Not quite sure that changes the facts. British army sergeant’s girlfriend’s British car could easily have been linked to said British army sergeant. Again, if we are classifying groups as presented. Is there any evidence that the ‘Non-Combatant’ was deliberately targeted? If there is evidence to the contrary then I will gladly change my view but based on the evidence presented, clearly she was in a car which was clearly connected to a ‘combatant’ and if we are playing ‘War on Terror’ rules and again hypothetically stipulating the legitimacy of both the shooter and the potential targeted as ‘combatants then no, not a war crime. But that is only the case if you stipulate that the IRA were lawful combatants under international law.

  • That was certainly the Provisional IRA’s line…

    In a statement the organisation said she had been mistaken for a soldier. “An IRA active service unit carried out last night’s shooting,” it read. “The outcome of last night’s attack reinforces a warning we gave [in 1988] for civilians to stay well clear of British military personnel.”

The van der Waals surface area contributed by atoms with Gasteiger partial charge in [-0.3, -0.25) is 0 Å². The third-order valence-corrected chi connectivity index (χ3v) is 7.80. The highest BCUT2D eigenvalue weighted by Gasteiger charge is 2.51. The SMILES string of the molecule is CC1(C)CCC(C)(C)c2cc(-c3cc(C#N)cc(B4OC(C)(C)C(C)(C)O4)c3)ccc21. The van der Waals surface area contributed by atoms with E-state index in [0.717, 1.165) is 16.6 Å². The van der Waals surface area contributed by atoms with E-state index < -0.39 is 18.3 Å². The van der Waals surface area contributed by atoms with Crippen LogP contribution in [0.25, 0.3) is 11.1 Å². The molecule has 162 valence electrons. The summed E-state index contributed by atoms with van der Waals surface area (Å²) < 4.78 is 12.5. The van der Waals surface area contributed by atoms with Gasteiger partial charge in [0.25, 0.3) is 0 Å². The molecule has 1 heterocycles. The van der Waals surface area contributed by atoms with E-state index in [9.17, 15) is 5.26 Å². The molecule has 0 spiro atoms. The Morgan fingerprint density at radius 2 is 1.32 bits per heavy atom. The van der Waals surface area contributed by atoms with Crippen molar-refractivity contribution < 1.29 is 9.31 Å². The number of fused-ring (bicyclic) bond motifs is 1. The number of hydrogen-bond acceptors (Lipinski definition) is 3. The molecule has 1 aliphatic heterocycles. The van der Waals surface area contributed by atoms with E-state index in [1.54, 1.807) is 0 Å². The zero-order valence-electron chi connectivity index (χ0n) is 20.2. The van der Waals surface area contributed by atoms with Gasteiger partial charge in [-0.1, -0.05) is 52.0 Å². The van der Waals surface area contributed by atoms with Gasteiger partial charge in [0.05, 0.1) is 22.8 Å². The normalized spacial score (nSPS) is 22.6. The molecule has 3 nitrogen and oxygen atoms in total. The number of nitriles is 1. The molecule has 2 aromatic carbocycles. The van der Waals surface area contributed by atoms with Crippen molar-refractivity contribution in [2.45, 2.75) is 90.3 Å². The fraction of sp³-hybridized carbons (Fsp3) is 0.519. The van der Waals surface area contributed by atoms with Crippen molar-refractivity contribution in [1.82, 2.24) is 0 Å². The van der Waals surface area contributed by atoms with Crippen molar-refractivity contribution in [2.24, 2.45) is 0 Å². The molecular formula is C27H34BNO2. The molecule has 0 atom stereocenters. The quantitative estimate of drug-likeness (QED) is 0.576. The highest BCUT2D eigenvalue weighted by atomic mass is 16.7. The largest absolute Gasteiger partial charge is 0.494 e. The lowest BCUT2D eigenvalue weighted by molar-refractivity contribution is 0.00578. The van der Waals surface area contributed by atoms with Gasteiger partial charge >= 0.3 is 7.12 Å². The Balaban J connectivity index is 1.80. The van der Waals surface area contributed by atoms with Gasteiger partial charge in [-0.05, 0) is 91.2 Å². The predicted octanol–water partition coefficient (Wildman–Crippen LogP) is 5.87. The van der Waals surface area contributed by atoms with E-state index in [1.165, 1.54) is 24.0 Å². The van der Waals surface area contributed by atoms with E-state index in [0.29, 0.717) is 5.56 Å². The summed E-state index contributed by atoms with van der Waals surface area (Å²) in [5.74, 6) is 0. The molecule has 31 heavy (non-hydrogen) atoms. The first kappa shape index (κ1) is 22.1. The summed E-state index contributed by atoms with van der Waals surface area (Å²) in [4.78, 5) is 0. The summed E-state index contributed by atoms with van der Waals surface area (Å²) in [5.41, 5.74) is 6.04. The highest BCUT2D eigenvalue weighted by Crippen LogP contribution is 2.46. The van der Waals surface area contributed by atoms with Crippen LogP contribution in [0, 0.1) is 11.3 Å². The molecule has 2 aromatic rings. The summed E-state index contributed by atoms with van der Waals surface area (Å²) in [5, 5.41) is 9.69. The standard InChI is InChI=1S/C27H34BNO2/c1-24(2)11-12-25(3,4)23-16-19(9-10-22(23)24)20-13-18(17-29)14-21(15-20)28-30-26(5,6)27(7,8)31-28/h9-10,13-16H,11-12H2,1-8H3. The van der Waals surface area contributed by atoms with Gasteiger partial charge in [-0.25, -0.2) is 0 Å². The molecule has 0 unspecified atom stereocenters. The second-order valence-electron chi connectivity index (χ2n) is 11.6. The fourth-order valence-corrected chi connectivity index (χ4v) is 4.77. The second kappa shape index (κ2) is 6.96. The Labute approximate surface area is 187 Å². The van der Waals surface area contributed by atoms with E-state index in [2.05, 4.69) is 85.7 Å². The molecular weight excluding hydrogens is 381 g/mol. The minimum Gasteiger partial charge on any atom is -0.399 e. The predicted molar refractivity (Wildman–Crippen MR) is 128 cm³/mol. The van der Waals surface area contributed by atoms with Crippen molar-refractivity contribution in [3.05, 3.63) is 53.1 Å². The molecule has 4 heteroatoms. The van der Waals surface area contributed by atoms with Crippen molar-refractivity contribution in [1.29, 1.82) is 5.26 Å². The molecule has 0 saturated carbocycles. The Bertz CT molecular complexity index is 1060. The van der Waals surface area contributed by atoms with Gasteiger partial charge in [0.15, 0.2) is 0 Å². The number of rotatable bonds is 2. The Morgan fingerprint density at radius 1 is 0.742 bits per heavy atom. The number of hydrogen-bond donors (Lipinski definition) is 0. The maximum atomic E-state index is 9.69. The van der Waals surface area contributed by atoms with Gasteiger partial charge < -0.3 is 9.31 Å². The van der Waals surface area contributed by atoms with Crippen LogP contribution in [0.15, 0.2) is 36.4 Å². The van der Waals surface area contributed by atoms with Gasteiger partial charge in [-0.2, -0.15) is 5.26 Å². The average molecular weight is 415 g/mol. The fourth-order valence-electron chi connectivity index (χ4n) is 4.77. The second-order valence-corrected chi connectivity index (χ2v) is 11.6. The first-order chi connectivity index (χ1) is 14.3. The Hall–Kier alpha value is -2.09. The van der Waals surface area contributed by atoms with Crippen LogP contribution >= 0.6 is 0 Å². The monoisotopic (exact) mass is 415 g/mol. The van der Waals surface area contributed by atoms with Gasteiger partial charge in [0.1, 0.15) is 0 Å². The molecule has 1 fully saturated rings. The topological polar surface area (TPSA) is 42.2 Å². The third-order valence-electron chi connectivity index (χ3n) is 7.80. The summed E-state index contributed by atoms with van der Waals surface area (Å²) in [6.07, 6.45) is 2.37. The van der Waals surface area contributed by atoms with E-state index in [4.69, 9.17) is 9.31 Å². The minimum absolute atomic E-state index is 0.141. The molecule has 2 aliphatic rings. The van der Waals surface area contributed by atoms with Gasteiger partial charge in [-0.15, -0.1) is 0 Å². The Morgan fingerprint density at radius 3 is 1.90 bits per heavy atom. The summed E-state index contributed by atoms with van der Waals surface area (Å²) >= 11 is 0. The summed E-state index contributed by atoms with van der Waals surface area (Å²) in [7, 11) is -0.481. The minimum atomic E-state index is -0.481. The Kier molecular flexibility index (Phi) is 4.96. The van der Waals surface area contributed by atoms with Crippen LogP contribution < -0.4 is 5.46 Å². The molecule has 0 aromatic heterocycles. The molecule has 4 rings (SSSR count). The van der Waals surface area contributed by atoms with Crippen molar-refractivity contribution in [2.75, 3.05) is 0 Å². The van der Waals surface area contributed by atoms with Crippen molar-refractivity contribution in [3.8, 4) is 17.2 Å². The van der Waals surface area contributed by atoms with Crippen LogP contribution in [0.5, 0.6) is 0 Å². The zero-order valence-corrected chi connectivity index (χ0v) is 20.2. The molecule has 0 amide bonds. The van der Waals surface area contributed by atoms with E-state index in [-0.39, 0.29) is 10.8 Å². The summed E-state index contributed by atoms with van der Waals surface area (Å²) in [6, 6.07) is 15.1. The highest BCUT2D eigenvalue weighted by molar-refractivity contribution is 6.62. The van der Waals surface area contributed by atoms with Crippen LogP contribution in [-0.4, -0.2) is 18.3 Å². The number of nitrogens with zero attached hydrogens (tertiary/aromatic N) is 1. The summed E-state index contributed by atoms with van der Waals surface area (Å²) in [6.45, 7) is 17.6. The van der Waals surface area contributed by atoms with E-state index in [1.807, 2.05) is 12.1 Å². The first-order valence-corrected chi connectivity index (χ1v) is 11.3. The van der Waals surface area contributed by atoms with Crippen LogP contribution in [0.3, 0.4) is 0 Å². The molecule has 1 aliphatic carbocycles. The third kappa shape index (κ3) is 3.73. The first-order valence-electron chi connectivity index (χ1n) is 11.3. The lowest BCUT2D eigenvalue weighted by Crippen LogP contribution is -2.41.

• Jack Stone

    Now, if they planned, stalked, and deliberately executed the girlfriend of a soldier in order to instill pain or anguish in the British army sergeant then that is a war crime. Even if we stipulate beforehand that Heidi is a ‘non-combatant’ and the shooter and the British army sergeant as ‘combatants’. I just do not see any evidence of that.

  • Turgon

    “Not quite sure that changes the facts.”

    Well the “facts” as stated by you initially were that the IRA attacked the soldiers house. This has been shown rather inconveniently (for you) to have been a lie by the initial article.

    Rather the IRA attacked a car. It is most likely that they chose a British registered car in an area where there were many British army people and simply decided to gun down the occupants of one of the cars.